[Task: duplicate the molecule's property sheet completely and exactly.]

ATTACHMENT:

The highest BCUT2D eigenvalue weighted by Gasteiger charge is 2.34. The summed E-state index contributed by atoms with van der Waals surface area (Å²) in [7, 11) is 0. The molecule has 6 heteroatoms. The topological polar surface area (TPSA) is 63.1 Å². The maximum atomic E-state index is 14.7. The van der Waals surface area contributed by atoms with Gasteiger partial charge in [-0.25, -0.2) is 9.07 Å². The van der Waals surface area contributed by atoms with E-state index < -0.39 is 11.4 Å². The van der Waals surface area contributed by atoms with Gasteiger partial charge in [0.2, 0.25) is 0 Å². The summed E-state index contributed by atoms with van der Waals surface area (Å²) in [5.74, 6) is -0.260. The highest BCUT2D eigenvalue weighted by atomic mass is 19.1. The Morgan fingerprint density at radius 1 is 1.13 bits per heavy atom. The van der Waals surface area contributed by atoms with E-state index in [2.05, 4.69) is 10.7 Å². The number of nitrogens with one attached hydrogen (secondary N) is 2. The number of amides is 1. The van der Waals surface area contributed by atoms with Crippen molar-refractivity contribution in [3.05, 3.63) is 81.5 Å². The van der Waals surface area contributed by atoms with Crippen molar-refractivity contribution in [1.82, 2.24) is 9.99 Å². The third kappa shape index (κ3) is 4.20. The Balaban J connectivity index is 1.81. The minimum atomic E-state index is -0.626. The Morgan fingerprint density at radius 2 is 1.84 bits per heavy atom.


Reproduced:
The highest BCUT2D eigenvalue weighted by Gasteiger charge is 2.34. The summed E-state index contributed by atoms with van der Waals surface area (Å²) in [7, 11) is 0. The molecule has 6 heteroatoms. The topological polar surface area (TPSA) is 63.1 Å². The maximum atomic E-state index is 14.7. The van der Waals surface area contributed by atoms with Gasteiger partial charge in [-0.25, -0.2) is 9.07 Å². The van der Waals surface area contributed by atoms with E-state index < -0.39 is 11.4 Å². The van der Waals surface area contributed by atoms with Gasteiger partial charge in [0.2, 0.25) is 0 Å². The summed E-state index contributed by atoms with van der Waals surface area (Å²) in [5.74, 6) is -0.260. The highest BCUT2D eigenvalue weighted by atomic mass is 19.1. The Morgan fingerprint density at radius 1 is 1.13 bits per heavy atom. The van der Waals surface area contributed by atoms with E-state index in [2.05, 4.69) is 10.7 Å². The number of nitrogens with one attached hydrogen (secondary N) is 2. The number of amides is 1. The van der Waals surface area contributed by atoms with Crippen molar-refractivity contribution in [3.05, 3.63) is 81.5 Å². The van der Waals surface area contributed by atoms with Crippen molar-refractivity contribution in [1.82, 2.24) is 9.99 Å². The third kappa shape index (κ3) is 4.20. The Balaban J connectivity index is 1.81. The minimum atomic E-state index is -0.626. The Morgan fingerprint density at radius 2 is 1.84 bits per heavy atom.